And I don't think the backtrace should be just printed as part of the Display logic. In part because the backtraces are super redundant. In regular synchronous code, most of the time, the deepest one has all the info, and the others are essentially subsets of that, because the point where those errors are instantiated (converted from deeper ones) are near where that code called into the code that made the deeper one. So it's better if you can access it in a richer way than just Display and remove redundancies, structure it nicely, etc. So I want a way to specifically request the backtrace.

Unfortunately, there's no Error::backtrace I can call. I think in part this is because of some complexity about core vs std split. I think it's also partly about a desire to solve the problem for things other than just backtraces. So let's generalize a bit and say there's some well-known type I want to get from an Error of unknown concrete type. And even if there were a say BacktraceGenerator trait, there's no ability to downcast to a trait.

The provider API will be a way for this unknown concrete error type to say "hey, I can produce a Backtrace", or a SpanTrace, or a std::io::ErrorKind, or whatever. Then I can call that from my application code without having some monstrous application-specific error printing dispatch logic that I have to keep extending with weird concrete types (maybe even of multiple versions of the same crate because that happens).

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error-stack was exactly what I needed for reporting syntax errors in an mp4 parser. The idea is that these parse errors will show up in client debug logs, and the extra context added to the error stack allows me to point to exactly what was apparently wrong in the input mp4. It also aids in writing and running tests to figure out what the parser got tripped up on. An example:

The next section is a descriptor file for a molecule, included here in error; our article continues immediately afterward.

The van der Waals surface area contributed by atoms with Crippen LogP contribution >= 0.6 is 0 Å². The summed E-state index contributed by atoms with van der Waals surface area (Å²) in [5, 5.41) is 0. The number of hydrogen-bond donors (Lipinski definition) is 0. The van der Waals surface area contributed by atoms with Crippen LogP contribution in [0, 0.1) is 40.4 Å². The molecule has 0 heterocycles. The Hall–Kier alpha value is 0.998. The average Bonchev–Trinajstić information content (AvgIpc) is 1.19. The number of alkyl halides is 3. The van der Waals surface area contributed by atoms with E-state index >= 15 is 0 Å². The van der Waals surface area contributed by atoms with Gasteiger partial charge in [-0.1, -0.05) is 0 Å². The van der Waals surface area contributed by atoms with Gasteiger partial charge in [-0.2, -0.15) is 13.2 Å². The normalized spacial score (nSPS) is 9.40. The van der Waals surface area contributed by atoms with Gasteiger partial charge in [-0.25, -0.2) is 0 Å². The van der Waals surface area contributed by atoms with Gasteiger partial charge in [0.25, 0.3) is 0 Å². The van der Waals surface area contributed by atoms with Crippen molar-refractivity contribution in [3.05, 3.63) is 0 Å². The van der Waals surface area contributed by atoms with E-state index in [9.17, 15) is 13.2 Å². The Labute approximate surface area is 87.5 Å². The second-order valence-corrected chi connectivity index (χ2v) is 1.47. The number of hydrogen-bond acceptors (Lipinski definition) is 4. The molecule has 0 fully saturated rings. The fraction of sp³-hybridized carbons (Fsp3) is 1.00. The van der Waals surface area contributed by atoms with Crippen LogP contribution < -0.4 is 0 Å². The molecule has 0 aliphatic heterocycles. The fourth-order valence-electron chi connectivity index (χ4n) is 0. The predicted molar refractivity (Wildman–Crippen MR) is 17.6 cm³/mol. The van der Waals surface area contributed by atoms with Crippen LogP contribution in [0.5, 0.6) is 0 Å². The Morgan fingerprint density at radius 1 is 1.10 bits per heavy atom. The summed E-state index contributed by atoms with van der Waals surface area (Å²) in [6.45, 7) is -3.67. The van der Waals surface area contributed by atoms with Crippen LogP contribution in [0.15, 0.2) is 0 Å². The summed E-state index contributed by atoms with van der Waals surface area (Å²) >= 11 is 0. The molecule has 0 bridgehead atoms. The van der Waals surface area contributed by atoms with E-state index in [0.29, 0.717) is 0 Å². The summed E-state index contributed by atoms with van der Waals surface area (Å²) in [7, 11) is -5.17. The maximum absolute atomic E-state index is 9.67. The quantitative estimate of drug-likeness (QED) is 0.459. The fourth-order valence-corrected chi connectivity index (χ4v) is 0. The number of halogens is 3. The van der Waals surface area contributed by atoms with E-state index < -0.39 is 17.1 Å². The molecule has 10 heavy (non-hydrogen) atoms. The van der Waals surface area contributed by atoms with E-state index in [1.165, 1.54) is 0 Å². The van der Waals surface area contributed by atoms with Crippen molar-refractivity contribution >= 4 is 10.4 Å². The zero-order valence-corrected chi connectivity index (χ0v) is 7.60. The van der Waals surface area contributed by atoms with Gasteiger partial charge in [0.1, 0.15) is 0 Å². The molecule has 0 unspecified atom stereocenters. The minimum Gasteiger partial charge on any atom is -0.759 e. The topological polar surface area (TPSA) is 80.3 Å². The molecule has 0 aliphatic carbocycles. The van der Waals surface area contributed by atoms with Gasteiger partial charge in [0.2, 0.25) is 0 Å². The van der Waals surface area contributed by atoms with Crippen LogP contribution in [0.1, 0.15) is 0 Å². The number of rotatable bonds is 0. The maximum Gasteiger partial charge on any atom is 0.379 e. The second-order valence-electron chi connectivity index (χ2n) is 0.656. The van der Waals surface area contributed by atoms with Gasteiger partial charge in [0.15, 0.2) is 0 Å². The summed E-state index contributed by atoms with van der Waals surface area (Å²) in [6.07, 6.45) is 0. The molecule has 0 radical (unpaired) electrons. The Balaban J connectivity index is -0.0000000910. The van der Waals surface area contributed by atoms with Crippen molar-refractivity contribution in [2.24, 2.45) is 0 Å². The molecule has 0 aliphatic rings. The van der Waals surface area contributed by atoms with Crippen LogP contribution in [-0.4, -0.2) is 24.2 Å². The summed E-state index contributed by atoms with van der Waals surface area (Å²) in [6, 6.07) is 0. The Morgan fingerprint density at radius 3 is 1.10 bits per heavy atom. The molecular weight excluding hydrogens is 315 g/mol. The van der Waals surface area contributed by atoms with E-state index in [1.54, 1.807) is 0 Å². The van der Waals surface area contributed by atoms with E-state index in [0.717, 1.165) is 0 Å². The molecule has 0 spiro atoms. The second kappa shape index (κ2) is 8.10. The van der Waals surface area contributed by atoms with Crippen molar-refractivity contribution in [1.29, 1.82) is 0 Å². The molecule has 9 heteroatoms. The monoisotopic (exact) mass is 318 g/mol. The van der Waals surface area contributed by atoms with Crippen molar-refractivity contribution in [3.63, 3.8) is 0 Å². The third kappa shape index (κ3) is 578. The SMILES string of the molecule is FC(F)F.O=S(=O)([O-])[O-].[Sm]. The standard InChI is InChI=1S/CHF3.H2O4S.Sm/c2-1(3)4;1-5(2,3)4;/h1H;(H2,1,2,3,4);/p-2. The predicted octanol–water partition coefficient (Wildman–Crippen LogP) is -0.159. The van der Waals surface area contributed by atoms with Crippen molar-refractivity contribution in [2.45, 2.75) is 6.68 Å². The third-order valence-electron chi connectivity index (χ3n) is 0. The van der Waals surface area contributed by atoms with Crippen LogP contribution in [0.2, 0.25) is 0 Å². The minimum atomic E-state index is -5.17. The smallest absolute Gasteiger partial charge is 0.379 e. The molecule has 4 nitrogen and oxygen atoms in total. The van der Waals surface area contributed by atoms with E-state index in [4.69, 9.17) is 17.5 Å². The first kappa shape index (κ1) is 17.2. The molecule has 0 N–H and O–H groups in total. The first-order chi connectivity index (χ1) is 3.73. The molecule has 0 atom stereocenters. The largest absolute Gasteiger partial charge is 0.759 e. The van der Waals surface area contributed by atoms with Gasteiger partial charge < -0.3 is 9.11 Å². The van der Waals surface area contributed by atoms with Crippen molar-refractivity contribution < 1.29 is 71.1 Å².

Missing required `stco` box at /rustc/84c898d65adf2f39a5a98507f1fe0ce10a2b8dbc/library/core/src/convert/mod.rs:726:9
 - while parsing `stbl` box field `co` at mp4san/src/parse/stbl.rs:15:10
 - while parsing `stbl` box field `children` at mp4san/src/parse/stbl.rs:8:24
 - while parsing `minf` box field `children` at mp4san/src/parse/minf.rs:9:24
 - while parsing `mdia` box field `children` at mp4san/src/parse/mdia.rs:9:24
 - while parsing `trak` box field `children` at mp4san/src/parse/trak.rs:9:24
 - while parsing `moov` box field `children` at mp4san/src/parse/moov.rs:10:24

Unfortunately, error-stack unconditionally depends on Backtrace and ended up adding too much code bloat to the client app in question, so I had to implement an error-stack-lite myself, if you will. Of course backtraces could be a toggle-able feature of error-stack but I haven't gotten around to filing a bug/PR for that yet.


For myself and interested people here's a quick anyhow vs error-stack comparison.


use anyhow::ensure;
use anyhow::Context;
use anyhow::Result;

fn inner_body() -> Result<()> {